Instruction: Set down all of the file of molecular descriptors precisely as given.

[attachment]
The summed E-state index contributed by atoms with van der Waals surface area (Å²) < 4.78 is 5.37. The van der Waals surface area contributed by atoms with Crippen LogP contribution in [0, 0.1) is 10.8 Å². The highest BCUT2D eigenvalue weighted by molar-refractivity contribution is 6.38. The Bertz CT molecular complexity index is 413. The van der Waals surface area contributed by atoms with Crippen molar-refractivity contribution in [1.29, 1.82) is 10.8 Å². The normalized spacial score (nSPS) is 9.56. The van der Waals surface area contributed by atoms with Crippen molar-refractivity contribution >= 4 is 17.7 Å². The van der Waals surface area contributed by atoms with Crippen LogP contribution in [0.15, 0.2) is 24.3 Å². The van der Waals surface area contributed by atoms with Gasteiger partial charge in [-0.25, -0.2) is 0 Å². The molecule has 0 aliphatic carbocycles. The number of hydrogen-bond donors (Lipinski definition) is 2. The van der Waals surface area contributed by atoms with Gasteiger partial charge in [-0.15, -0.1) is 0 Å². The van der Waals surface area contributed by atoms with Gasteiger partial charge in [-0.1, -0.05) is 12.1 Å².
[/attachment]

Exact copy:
The summed E-state index contributed by atoms with van der Waals surface area (Å²) < 4.78 is 5.37. The van der Waals surface area contributed by atoms with Crippen LogP contribution in [0, 0.1) is 10.8 Å². The highest BCUT2D eigenvalue weighted by molar-refractivity contribution is 6.38. The Bertz CT molecular complexity index is 413. The van der Waals surface area contributed by atoms with Crippen molar-refractivity contribution in [1.29, 1.82) is 10.8 Å². The normalized spacial score (nSPS) is 9.56. The van der Waals surface area contributed by atoms with Crippen molar-refractivity contribution >= 4 is 17.7 Å². The van der Waals surface area contributed by atoms with Crippen LogP contribution in [0.15, 0.2) is 24.3 Å². The van der Waals surface area contributed by atoms with Gasteiger partial charge in [-0.25, -0.2) is 0 Å². The molecule has 0 aliphatic carbocycles. The number of hydrogen-bond donors (Lipinski definition) is 2. The van der Waals surface area contributed by atoms with Gasteiger partial charge in [-0.15, -0.1) is 0 Å². The van der Waals surface area contributed by atoms with Gasteiger partial charge in [-0.1, -0.05) is 12.1 Å².